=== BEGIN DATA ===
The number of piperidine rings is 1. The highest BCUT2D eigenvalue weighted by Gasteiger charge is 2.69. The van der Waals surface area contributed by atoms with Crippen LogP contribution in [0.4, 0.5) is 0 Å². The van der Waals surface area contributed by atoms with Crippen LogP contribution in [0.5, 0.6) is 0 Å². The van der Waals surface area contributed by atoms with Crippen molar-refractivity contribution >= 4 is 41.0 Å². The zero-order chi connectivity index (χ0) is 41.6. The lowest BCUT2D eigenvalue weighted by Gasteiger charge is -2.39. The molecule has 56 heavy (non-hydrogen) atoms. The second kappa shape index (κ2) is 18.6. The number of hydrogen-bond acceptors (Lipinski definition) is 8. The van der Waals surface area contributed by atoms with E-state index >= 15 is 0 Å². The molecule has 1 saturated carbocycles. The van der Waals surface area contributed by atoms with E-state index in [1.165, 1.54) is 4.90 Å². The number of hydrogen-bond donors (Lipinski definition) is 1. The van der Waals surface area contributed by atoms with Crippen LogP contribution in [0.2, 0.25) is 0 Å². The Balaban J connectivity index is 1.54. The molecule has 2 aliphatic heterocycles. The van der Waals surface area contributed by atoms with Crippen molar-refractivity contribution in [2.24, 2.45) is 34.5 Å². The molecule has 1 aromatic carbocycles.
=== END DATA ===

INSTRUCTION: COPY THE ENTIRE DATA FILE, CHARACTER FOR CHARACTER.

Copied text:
The number of piperidine rings is 1. The highest BCUT2D eigenvalue weighted by Gasteiger charge is 2.69. The van der Waals surface area contributed by atoms with Crippen LogP contribution in [0.4, 0.5) is 0 Å². The van der Waals surface area contributed by atoms with Crippen LogP contribution in [0.5, 0.6) is 0 Å². The van der Waals surface area contributed by atoms with Crippen molar-refractivity contribution >= 4 is 41.0 Å². The zero-order chi connectivity index (χ0) is 41.6. The lowest BCUT2D eigenvalue weighted by Gasteiger charge is -2.39. The molecule has 56 heavy (non-hydrogen) atoms. The second kappa shape index (κ2) is 18.6. The number of hydrogen-bond acceptors (Lipinski definition) is 8. The van der Waals surface area contributed by atoms with E-state index >= 15 is 0 Å². The molecule has 1 saturated carbocycles. The van der Waals surface area contributed by atoms with E-state index in [1.165, 1.54) is 4.90 Å². The number of hydrogen-bond donors (Lipinski definition) is 1. The van der Waals surface area contributed by atoms with Crippen LogP contribution in [0.2, 0.25) is 0 Å². The Balaban J connectivity index is 1.54. The molecule has 2 aliphatic heterocycles. The van der Waals surface area contributed by atoms with Crippen molar-refractivity contribution in [2.24, 2.45) is 34.5 Å². The molecule has 1 aromatic carbocycles.